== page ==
While talking to my 22-year-old colleague about the film Main Aur Charles, I realised that the subject of this film is limited to a very niche audience. A majority of people belonging to the present generation, may not know who Charles Sobhraj is -- and unfortunately this film does nothing much to help in that regard.
Main Aur Charles is a mainstream Bollywood take on the notorious Indo-French serial killer who preyed on Western tourists using his charm and deceptive personality -- and actor Randeep Hooda does a bang on job playing him, but more on that later.
The film's plot mainly revolves around Charles's escape from India's Tihar jail in 1986 - where he drugged all the guards by mixing sleeping pills in their food, and walked out. The whole movie plays out in a very non-linear and disjointed fashion - especially the first half which has too much going on and too many characters showing up. It can get a bit difficult for viewers to keep track, and while these proceedings are explained in the later part of the film - by then the audience may lose interest. Lack of a tight, engaging screenplay is also one of the cons of this story on a conman.
On the plus side, director Prawaal Raman has done a great job in terms of recreating the 1970s. The film looks slick, stylish and aptly showcases the glamorous lifestyle that Sobhraj reportedly led. Lots of sun, sand, bikini-clad women, the hippie culture of the 1970s and 1980s and an overall 'sex, drugs and rock n roll' sort of a vibe plays throughout the first half of the film.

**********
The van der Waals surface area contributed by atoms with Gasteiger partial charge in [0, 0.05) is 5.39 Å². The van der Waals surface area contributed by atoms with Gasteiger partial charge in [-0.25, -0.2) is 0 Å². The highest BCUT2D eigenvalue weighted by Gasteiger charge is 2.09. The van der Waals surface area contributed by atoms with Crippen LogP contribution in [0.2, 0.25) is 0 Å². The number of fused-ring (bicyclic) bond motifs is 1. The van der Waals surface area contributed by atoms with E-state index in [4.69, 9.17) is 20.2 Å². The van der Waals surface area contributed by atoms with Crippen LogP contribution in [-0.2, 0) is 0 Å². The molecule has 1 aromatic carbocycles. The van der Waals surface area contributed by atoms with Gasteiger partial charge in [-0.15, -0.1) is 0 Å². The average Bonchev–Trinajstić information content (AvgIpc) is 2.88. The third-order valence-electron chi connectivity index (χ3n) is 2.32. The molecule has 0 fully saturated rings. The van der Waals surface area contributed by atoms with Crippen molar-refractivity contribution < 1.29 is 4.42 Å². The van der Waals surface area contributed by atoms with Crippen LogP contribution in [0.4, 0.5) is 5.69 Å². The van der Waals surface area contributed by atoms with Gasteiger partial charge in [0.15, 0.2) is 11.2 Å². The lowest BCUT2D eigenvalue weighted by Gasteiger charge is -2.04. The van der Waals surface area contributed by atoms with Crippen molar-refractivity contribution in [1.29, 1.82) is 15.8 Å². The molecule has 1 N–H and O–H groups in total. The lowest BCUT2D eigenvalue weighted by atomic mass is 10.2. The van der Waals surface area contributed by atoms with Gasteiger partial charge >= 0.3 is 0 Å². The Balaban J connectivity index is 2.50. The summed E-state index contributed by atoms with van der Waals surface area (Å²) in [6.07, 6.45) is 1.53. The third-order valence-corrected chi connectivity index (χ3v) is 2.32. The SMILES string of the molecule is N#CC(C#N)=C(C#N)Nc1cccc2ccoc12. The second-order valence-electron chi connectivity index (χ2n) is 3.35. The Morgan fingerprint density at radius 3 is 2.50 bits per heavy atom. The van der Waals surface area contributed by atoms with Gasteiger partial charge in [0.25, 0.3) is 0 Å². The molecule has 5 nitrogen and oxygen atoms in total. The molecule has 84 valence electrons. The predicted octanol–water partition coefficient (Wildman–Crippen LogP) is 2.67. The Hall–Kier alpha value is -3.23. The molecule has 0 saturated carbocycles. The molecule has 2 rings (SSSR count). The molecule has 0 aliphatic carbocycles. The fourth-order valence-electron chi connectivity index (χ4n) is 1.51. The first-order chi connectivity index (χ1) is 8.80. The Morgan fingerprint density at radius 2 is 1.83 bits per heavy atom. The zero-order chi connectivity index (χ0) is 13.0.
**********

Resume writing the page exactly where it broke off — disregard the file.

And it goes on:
Lead actor Randeep Hooda – clearly one of the more underrated actors in Bollywood today – delivers a knockout performance as the notorious Bikini Killer. From the French accent and the right look to the smirk, slither and style, Hooda captures the character's fine nuances brilliantly. Fans of the actor would want to watch this one, just for him.
Richa Chadda plays one of Charles's more significant love interests called Mira. She is competent in her role as the smitten damsel who truly believes that Charles is just an innocent "victim of society" – much to the annoyance of righteous lawman Amod Kanth (Adil Hussain) – from whose point of view Main Aur Charles is told.
Hussain has delivered some memorable performances in the past but this sadly will not be one of them. The actor seems a bit restricted probably owing to a character not well-etched out enough and comes across more as a man on a mission who finds it unacceptable that people around him find Charles fascinating.